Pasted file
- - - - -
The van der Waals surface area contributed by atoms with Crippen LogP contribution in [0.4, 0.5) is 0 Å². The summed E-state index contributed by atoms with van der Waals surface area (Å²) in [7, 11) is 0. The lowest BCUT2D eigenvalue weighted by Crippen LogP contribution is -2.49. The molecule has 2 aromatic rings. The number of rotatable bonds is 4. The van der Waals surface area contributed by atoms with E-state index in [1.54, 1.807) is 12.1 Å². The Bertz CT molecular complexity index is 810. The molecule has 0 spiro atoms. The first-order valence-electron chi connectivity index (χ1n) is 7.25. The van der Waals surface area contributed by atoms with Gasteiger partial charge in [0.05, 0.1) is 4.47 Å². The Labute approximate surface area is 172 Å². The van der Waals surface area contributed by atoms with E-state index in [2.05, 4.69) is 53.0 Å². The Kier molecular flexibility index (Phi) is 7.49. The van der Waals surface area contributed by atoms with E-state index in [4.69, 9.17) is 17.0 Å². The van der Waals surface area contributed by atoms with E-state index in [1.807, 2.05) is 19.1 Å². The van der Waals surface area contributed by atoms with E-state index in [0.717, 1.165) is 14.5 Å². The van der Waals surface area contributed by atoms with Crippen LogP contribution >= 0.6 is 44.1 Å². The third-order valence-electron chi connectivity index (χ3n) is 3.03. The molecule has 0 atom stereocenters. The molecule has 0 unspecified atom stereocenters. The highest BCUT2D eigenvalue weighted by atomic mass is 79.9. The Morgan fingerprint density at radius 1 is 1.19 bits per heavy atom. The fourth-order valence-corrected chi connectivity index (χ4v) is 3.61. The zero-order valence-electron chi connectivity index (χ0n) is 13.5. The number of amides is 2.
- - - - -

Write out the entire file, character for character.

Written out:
The van der Waals surface area contributed by atoms with Crippen LogP contribution in [0.4, 0.5) is 0 Å². The summed E-state index contributed by atoms with van der Waals surface area (Å²) in [7, 11) is 0. The lowest BCUT2D eigenvalue weighted by Crippen LogP contribution is -2.49. The molecule has 2 aromatic rings. The number of rotatable bonds is 4. The van der Waals surface area contributed by atoms with E-state index in [1.54, 1.807) is 12.1 Å². The Bertz CT molecular complexity index is 810. The molecule has 0 spiro atoms. The first-order valence-electron chi connectivity index (χ1n) is 7.25. The van der Waals surface area contributed by atoms with Gasteiger partial charge in [0.05, 0.1) is 4.47 Å². The Labute approximate surface area is 172 Å². The van der Waals surface area contributed by atoms with E-state index in [2.05, 4.69) is 53.0 Å². The Kier molecular flexibility index (Phi) is 7.49. The van der Waals surface area contributed by atoms with E-state index in [4.69, 9.17) is 17.0 Å². The van der Waals surface area contributed by atoms with E-state index in [1.807, 2.05) is 19.1 Å². The van der Waals surface area contributed by atoms with E-state index in [0.717, 1.165) is 14.5 Å². The van der Waals surface area contributed by atoms with Crippen LogP contribution >= 0.6 is 44.1 Å². The third-order valence-electron chi connectivity index (χ3n) is 3.03. The molecule has 0 atom stereocenters. The molecule has 0 unspecified atom stereocenters. The highest BCUT2D eigenvalue weighted by atomic mass is 79.9. The Morgan fingerprint density at radius 1 is 1.19 bits per heavy atom. The fourth-order valence-corrected chi connectivity index (χ4v) is 3.61. The zero-order valence-electron chi connectivity index (χ0n) is 13.5. The number of amides is 2.